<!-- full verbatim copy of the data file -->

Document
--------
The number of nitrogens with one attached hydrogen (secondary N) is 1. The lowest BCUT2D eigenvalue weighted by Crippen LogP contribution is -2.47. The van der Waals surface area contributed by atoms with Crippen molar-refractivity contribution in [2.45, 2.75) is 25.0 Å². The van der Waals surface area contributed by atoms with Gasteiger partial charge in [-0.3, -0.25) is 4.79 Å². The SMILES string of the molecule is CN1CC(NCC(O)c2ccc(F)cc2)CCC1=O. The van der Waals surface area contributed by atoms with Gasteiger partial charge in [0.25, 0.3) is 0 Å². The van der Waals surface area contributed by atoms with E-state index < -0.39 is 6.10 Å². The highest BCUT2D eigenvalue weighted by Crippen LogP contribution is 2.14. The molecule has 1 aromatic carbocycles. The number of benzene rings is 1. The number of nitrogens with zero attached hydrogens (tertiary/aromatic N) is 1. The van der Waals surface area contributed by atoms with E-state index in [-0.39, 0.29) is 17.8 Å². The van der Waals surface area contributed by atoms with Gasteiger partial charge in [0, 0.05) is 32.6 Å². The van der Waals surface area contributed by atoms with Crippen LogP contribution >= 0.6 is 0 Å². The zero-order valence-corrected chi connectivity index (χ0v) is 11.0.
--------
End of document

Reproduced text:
The number of nitrogens with one attached hydrogen (secondary N) is 1. The lowest BCUT2D eigenvalue weighted by Crippen LogP contribution is -2.47. The van der Waals surface area contributed by atoms with Crippen molar-refractivity contribution in [2.45, 2.75) is 25.0 Å². The van der Waals surface area contributed by atoms with Gasteiger partial charge in [-0.3, -0.25) is 4.79 Å². The SMILES string of the molecule is CN1CC(NCC(O)c2ccc(F)cc2)CCC1=O. The van der Waals surface area contributed by atoms with Gasteiger partial charge in [0.25, 0.3) is 0 Å². The van der Waals surface area contributed by atoms with E-state index < -0.39 is 6.10 Å². The highest BCUT2D eigenvalue weighted by Crippen LogP contribution is 2.14. The molecule has 1 aromatic carbocycles. The number of benzene rings is 1. The number of nitrogens with zero attached hydrogens (tertiary/aromatic N) is 1. The van der Waals surface area contributed by atoms with E-state index in [-0.39, 0.29) is 17.8 Å². The van der Waals surface area contributed by atoms with Gasteiger partial charge in [0, 0.05) is 32.6 Å². The van der Waals surface area contributed by atoms with Crippen LogP contribution >= 0.6 is 0 Å². The zero-order valence-corrected chi connectivity index (χ0v) is 11.0.